For the first time in a number of years, bumping will return to Indianapolis 500 qualifying this year, as 35 different drivers are entered in the 102nd running of the Greatest Spectacle in Racing. With 22 teams currently planning to run the entire season, and two more committed to partial schedules, that leaves nearly a dozen one-off entries to help add drama to this weekend’s Pole Day and Bump Day proceedings, as we all wonder who will make the field and which two teams will be sent home unfulfilled.
One of the biggest names on the entry list for this year’s 500 is, of course, Danica Patrick, who will call it a career after returning to this race for the first time since 2011 with Ed Carpenter Racing. Patrick, who became the first woman to lead at Indianapolis and the highest female finisher in the event when she placed fourth as a rookie in 2005, will undoubtedly dominate the headlines until the checkered flag finally falls on Memorial Day weekend. But if you’re looking for other Indy-only entries to watch, keep these five drivers in mind:
The Legend: Helio Castroneves
He may have never earned an IndyCar championship, but 2001, 2002, and 2009 race winner Castroneves is the only active three-time 500 winner. Returning to Team Penske for the month of May after switching full-time to IMSA in 2018, Castroneves immediately recaptured the form that led him to top-five points finishes in nine of the past 10 IndyCar seasons when he finished sixth in the IndyCar Grand Prix last weekend. Could a fourth Indianapolis victory be in the cards for the Brazilian?
Back Home Again (In Indiana): Carlos Munoz
While Alexander Rossi was clutching and coasting in 2016, Munoz was doing everything he could to catch his Andretti Autosport teammate, instead falling just short. His results took a step backward in 2017 when a difficult season with A.J. Foyt Enterprises left him 16th in the championship, and Foyt’s decision to replace him with Tony Kanaan left him rideless for the season. Now, he’ll return to Andretti for another shot at 500 glory; he’ll be backed by Ruoff Mortgage, Takuma Sato’s sponsor in last year’s win.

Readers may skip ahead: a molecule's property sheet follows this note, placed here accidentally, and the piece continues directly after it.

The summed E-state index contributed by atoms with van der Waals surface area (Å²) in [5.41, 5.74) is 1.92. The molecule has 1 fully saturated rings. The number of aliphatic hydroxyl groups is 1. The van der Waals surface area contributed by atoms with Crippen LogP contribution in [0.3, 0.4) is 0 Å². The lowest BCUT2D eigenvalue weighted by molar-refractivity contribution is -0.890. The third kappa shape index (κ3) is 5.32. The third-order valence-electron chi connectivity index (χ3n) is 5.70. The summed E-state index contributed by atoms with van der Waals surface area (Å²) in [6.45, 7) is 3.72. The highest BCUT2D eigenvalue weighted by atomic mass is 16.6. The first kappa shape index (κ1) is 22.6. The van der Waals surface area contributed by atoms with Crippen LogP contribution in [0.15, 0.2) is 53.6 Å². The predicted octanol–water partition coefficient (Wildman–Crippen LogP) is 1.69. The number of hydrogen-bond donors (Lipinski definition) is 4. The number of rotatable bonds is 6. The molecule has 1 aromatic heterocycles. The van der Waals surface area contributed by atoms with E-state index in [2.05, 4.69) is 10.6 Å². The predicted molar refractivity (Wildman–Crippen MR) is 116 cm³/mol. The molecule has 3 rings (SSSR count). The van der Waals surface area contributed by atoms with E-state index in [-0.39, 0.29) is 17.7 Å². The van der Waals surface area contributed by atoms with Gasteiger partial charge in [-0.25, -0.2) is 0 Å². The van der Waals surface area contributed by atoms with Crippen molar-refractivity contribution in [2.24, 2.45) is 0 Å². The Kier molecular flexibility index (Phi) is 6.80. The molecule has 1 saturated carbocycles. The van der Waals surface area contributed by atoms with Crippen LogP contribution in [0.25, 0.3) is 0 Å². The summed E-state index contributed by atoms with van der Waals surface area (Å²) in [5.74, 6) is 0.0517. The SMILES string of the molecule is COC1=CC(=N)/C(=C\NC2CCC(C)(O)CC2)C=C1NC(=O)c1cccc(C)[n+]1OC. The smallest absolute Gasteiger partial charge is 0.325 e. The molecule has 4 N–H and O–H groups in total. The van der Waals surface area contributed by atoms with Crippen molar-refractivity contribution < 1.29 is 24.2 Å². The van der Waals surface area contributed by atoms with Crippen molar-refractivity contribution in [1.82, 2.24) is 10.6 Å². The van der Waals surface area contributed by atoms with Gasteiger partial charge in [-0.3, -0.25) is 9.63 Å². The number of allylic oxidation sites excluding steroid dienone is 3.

Something to Prove: Sage Karam
There’s a reason why Karam keeps hanging around the IndyCar paddock, and it’s raw talent. Things haven’t gone his way at Indianapolis since he was a rookie and finished ninth in 2014, and he’s no longer a part of Lexus’ factory sports car team after a difficult 2017 season. But Dreyer & Reinbold Racing continues to put its trust in the Pennsylvania native, and as he looks to return to a full-time seat in any form of auto racing, a strong result would go a long way to put him back on the map with other teams.
Unfinished Business: J.R. Hildebrand
We all know the story: coming off the final corner of the 2011 Indianapolis 500, Hildebrand smacked the outside wall, yielding the victory to Dan Wheldon. Since then, his career has been a series of ups and downs, punctuated by the fact that he’s never taken an IndyCar victory. Could his career have turned out differently if not for that? Maybe, but that’s all the more motivation to try and win now. Hildebrand will partner with Karam as Dreyer & Reinbold Racing returns to two cars for the first time since 2011.
The Feel-Good Story: Stefan Wilson
Unfortunately, we didn’t see Wilson in last year’s race, as the popular British driver stepped out of his Andretti Autosport seat last year to make room for Fernando Alonso. In exchange, he was promised a seat for this year’s race, and returns to the number 25 that his late brother Justin used for his final IndyCar ride. Now, he’ll look to qualify for his second Indianapolis 500, in hopes of improving on the 28th place result he earned with KVSH Racing in 2016.